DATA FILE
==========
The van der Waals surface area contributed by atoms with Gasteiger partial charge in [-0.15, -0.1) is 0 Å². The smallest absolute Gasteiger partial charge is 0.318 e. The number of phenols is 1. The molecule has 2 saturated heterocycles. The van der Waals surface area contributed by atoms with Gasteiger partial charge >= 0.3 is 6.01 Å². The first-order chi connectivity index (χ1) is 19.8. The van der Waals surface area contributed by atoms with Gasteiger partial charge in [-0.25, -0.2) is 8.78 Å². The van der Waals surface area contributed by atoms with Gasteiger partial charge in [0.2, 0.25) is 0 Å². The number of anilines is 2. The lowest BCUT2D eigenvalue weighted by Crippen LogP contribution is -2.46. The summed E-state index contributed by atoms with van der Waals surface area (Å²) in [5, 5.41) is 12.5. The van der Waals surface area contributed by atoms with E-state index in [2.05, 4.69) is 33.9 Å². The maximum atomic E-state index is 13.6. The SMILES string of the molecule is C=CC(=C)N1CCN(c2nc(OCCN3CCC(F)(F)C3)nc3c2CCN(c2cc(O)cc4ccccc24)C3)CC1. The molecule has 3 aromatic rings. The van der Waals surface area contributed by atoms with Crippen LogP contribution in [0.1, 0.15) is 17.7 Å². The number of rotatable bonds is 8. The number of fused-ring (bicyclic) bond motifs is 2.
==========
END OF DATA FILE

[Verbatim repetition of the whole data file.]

The van der Waals surface area contributed by atoms with Gasteiger partial charge in [-0.15, -0.1) is 0 Å². The smallest absolute Gasteiger partial charge is 0.318 e. The number of phenols is 1. The molecule has 2 saturated heterocycles. The van der Waals surface area contributed by atoms with Gasteiger partial charge >= 0.3 is 6.01 Å². The first-order chi connectivity index (χ1) is 19.8. The van der Waals surface area contributed by atoms with Gasteiger partial charge in [-0.25, -0.2) is 8.78 Å². The van der Waals surface area contributed by atoms with Gasteiger partial charge in [0.2, 0.25) is 0 Å². The number of anilines is 2. The lowest BCUT2D eigenvalue weighted by Crippen LogP contribution is -2.46. The summed E-state index contributed by atoms with van der Waals surface area (Å²) in [5, 5.41) is 12.5. The van der Waals surface area contributed by atoms with E-state index in [2.05, 4.69) is 33.9 Å². The maximum atomic E-state index is 13.6. The SMILES string of the molecule is C=CC(=C)N1CCN(c2nc(OCCN3CCC(F)(F)C3)nc3c2CCN(c2cc(O)cc4ccccc24)C3)CC1. The molecule has 3 aromatic rings. The van der Waals surface area contributed by atoms with Crippen LogP contribution in [0.1, 0.15) is 17.7 Å². The number of rotatable bonds is 8. The number of fused-ring (bicyclic) bond motifs is 2.